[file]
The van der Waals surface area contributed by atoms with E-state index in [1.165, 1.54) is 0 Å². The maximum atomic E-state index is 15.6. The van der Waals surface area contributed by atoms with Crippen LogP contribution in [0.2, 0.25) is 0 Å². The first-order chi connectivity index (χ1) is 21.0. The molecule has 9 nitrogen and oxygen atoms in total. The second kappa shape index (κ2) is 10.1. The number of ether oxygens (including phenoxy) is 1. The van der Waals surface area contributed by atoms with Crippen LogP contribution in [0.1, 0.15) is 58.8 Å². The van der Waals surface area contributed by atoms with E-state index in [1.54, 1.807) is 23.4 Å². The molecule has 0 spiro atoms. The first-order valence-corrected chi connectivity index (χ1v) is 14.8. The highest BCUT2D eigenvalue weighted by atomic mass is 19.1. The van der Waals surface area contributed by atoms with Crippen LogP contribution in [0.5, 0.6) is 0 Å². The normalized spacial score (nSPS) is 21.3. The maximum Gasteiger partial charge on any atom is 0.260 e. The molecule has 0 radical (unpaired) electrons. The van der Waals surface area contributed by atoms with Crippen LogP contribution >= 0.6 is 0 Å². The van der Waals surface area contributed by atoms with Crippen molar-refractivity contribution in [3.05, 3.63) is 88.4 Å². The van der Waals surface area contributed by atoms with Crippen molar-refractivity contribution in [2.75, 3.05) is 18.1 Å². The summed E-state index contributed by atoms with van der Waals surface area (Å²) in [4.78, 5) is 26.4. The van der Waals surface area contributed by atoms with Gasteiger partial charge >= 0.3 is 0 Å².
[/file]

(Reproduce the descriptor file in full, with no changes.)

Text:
The van der Waals surface area contributed by atoms with E-state index in [1.165, 1.54) is 0 Å². The maximum atomic E-state index is 15.6. The van der Waals surface area contributed by atoms with Crippen LogP contribution in [0.2, 0.25) is 0 Å². The first-order chi connectivity index (χ1) is 21.0. The molecule has 9 nitrogen and oxygen atoms in total. The second kappa shape index (κ2) is 10.1. The number of ether oxygens (including phenoxy) is 1. The van der Waals surface area contributed by atoms with Crippen LogP contribution in [0.1, 0.15) is 58.8 Å². The van der Waals surface area contributed by atoms with E-state index in [1.54, 1.807) is 23.4 Å². The molecule has 0 spiro atoms. The first-order valence-corrected chi connectivity index (χ1v) is 14.8. The highest BCUT2D eigenvalue weighted by atomic mass is 19.1. The van der Waals surface area contributed by atoms with Crippen LogP contribution in [0.5, 0.6) is 0 Å². The normalized spacial score (nSPS) is 21.3. The maximum Gasteiger partial charge on any atom is 0.260 e. The molecule has 0 radical (unpaired) electrons. The van der Waals surface area contributed by atoms with Crippen LogP contribution >= 0.6 is 0 Å². The van der Waals surface area contributed by atoms with Crippen molar-refractivity contribution in [3.05, 3.63) is 88.4 Å². The van der Waals surface area contributed by atoms with Crippen molar-refractivity contribution in [2.75, 3.05) is 18.1 Å². The summed E-state index contributed by atoms with van der Waals surface area (Å²) in [4.78, 5) is 26.4. The van der Waals surface area contributed by atoms with Gasteiger partial charge >= 0.3 is 0 Å².